Scientists are attempting to reduce diseases in farmed catfish by genetically engineering them with alligator genes.
Dr. Rex Dunham, an expert in fish genetics at the University of Auburn alongside his colleagues, is attempting to “insert alligator genes into the genomes of fish.”
Dr. Dunham has decided to insert alligator genes into catfish because alligators contain the gene cathelicidin, an antimicrobial used to fight infections.
The team of researchers and scientists also plan to genetically alter the catfish to make sure they can no longer produce.
Disease Resistant Catfish by CRISPR, alligator gene coding cathelicidinhttps://t.co/YdGaKOqVxB
— Genetics of Aquatic Organisms (@genaquajournal) January 20, 2023
For their experiment the team of scientists at the University of Auburn are using CRISPR, a gene editing tool.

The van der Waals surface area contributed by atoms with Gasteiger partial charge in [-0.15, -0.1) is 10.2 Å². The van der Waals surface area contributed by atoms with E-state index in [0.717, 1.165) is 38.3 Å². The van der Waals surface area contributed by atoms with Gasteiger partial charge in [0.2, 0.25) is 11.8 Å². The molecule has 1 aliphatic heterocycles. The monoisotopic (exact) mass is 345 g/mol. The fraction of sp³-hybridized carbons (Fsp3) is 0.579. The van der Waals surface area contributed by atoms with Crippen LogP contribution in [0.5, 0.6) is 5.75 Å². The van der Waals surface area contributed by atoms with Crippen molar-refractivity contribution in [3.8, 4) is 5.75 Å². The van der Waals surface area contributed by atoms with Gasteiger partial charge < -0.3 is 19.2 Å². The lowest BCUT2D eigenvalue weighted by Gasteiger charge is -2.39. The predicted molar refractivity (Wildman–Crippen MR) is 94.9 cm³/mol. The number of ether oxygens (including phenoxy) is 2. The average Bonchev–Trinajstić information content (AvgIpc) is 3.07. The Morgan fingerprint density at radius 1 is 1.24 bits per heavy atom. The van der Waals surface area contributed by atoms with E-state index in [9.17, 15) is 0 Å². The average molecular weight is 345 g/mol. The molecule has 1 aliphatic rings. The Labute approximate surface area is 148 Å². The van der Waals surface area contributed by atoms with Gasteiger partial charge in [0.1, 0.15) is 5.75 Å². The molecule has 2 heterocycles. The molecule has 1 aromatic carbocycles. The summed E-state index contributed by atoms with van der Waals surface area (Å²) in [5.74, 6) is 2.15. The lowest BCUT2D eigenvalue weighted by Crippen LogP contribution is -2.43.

MIT Technology Review had more details to share about the experiment:
Dunham, Baofeng Su (also at Auburn University), and their colleagues used the gene-editing tool CRISPR to insert the alligator gene for cathelicidin into the part of the genome that codes for an important reproductive hormone, “to try to kill two birds with one stone,” says Dunham. Without the hormone, fish are unable to spawn.
The resulting fish do seem to be more resistant to infections. When the researchers put two different types of disease-causing bacteria in water tanks, they found that gene-edited fish were much more likely to survive than their counterparts that had not undergone gene editing.
Over the last several years, scientists and engineers have been using CRISPR gene editing technology more and more.
The Gateway Pundit previously reported the CIA is funding Colossal Biosciences to resurrect the extinct Wooly Mammoth by using CRISPR technology.
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